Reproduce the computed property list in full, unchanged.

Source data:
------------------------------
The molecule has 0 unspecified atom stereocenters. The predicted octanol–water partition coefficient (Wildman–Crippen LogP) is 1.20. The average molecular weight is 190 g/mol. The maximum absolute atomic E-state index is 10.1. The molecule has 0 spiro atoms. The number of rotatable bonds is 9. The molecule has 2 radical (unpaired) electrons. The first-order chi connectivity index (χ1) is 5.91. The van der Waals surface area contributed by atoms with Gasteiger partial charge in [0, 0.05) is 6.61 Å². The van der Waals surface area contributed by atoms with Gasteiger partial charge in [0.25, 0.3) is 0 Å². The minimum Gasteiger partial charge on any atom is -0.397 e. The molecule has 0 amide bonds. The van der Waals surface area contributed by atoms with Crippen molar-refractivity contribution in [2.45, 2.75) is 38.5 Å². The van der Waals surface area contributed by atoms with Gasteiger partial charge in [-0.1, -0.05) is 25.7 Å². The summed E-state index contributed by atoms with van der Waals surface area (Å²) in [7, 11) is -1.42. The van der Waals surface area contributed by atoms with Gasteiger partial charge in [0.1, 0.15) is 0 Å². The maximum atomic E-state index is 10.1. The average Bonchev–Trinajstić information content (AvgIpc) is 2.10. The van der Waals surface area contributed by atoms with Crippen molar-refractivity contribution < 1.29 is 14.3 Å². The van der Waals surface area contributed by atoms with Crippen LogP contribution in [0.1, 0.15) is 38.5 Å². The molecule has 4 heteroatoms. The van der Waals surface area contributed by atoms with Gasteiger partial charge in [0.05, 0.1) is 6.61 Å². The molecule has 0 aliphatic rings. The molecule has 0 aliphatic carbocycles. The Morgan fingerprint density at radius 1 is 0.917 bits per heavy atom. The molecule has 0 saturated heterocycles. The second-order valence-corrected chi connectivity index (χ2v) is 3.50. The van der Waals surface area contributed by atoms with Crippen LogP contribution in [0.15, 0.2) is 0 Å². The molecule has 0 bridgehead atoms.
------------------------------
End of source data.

The molecule has 0 unspecified atom stereocenters. The predicted octanol–water partition coefficient (Wildman–Crippen LogP) is 1.20. The average molecular weight is 190 g/mol. The maximum absolute atomic E-state index is 10.1. The molecule has 0 spiro atoms. The number of rotatable bonds is 9. The molecule has 2 radical (unpaired) electrons. The first-order chi connectivity index (χ1) is 5.91. The van der Waals surface area contributed by atoms with Gasteiger partial charge in [0, 0.05) is 6.61 Å². The van der Waals surface area contributed by atoms with Gasteiger partial charge in [0.25, 0.3) is 0 Å². The minimum Gasteiger partial charge on any atom is -0.397 e. The molecule has 0 amide bonds. The van der Waals surface area contributed by atoms with Crippen molar-refractivity contribution in [2.45, 2.75) is 38.5 Å². The van der Waals surface area contributed by atoms with Gasteiger partial charge in [-0.1, -0.05) is 25.7 Å². The summed E-state index contributed by atoms with van der Waals surface area (Å²) in [7, 11) is -1.42. The van der Waals surface area contributed by atoms with Gasteiger partial charge in [0.1, 0.15) is 0 Å². The maximum atomic E-state index is 10.1. The average Bonchev–Trinajstić information content (AvgIpc) is 2.10. The van der Waals surface area contributed by atoms with Crippen molar-refractivity contribution < 1.29 is 14.3 Å². The van der Waals surface area contributed by atoms with Crippen LogP contribution in [0.1, 0.15) is 38.5 Å². The molecule has 4 heteroatoms. The van der Waals surface area contributed by atoms with Gasteiger partial charge in [0.05, 0.1) is 6.61 Å². The molecule has 0 aliphatic rings. The molecule has 0 aliphatic carbocycles. The Morgan fingerprint density at radius 1 is 0.917 bits per heavy atom. The molecule has 0 saturated heterocycles. The second-order valence-corrected chi connectivity index (χ2v) is 3.50. The van der Waals surface area contributed by atoms with Crippen LogP contribution in [0.15, 0.2) is 0 Å². The molecule has 0 bridgehead atoms.